Another quake hits Nias island, residents flee

Monday, April 18, 2005
By nias

Monday, April 18, 2005 The Jakarta Post, Medan/Padang/Yogyakarta

A major earthquake shook Nias island late on Saturday, causing panic among residents, an official said on Sunday. No fatalities were reported, but the undersea quake measuring 6.1 on the Richter scale added to the trauma of residents following the massive quake on March 28 that killed hundreds of people.

An official at the Meteorological and Geophysics Agency in Medan, Albertus Simanullang, said the epicenter of Saturday's quake, which lasted for 10 seconds, was about 44 kilometers northeast of Gunung Sitoli, the capital of Nias regency.

The 32-kilometer deep quake hit about midnight, leading to a half-hour power blackout in area. Residents of Gunung Sitoli, including those living in shelters, rushed to higher ground for fear of a tsunami.

Simanullang said the earthquake on Saturday was the largest since the March 28 quake that measured 8.7 on the Richter scale. The tremblor on Saturday could be felt in cities in Sumatra such as Padang, Padang Sidempuan, Sibolga, Sidikalang and Medan. The quake caused cracks in some buildings but no building collapses were reported.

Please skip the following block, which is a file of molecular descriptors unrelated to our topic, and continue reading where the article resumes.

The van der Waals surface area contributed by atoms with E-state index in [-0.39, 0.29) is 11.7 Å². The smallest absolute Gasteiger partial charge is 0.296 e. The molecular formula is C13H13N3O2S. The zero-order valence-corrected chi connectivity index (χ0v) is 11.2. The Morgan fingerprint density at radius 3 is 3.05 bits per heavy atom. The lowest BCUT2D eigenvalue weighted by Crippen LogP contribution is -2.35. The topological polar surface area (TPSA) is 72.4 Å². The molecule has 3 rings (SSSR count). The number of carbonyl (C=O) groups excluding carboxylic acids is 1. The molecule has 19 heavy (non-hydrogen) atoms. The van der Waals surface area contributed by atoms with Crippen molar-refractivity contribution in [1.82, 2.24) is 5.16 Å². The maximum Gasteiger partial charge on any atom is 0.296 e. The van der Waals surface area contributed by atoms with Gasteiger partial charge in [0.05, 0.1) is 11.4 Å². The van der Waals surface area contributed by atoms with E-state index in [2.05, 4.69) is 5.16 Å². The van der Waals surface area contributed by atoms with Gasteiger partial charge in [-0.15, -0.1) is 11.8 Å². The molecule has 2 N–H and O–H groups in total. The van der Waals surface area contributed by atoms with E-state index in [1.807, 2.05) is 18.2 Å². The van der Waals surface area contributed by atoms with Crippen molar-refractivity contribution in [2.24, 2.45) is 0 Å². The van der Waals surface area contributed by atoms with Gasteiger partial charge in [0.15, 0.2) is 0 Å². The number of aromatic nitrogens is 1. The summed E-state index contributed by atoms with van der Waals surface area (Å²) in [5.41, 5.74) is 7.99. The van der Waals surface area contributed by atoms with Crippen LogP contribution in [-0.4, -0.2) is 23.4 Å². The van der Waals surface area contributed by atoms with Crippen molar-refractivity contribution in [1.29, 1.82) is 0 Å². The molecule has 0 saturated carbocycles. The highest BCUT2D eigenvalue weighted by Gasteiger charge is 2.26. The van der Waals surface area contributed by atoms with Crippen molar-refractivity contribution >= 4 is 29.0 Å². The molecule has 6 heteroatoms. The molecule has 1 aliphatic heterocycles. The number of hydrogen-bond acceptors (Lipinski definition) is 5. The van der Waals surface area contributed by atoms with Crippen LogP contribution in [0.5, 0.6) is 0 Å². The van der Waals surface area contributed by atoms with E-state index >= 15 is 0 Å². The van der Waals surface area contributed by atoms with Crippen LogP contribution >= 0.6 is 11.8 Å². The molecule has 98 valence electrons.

Separately, a earthquake expert from the Sepuluh November Institute of Science, Rachmat Purwono, said studies showed the only area on Java island at risk of a tsunami was West Java province.

According to Rachmat, the only areas in Indonesia at risk of earthquake-triggered tsunamis, outside of Aceh, are Bengkulu, Lampung, Bandarlampung, West Java, Banten, East Nusa Tenggara, West Nusa Tenggara, Maluku, North Maluku, Palu and Gorontalo.

"The areas that are safe from the threat of tsunamis include Jakarta, Central Java, East Java, Bali, South Sulawesi and Kalimantan," Rachmat said as quoted by Antara news agency.

While Rachmat did not include Yogyakarta in those areas at risk of tsunamis, authorities in the area are working to set up an early warning system for large wave caused by earthquakes.

An official said on Saturday the Yogyakarta provincial administration would set up large sirens on Depok Beach in Bantul, and on Trisik and Glagah beaches in Kulonprogo regency. The sirens will be sounded if there is earthquake in the area, said Raymond Sofyan, the head of Yogyakarta's Disaster Prevention Center.

The plan was devised after a message from the Minister of Home Affairs called on governors across the country to set up early warning systems for tsunamis and earthquakes.

Separately, volcanologists lowered the status of Mount Talang in Solok district, West Sumatra, to watch from alert status on Sunday, as activity at the mountain decreased. Mount Talang erupted last Tuesday, forcing thousands of nearby residents to flee their homes.

As activity at the volcano has decreased, the Solok administration has told residents they can return to their homes, the coordinator of the Solok Disaster Prevention Center, Elfi Syahlan, said.

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April 2005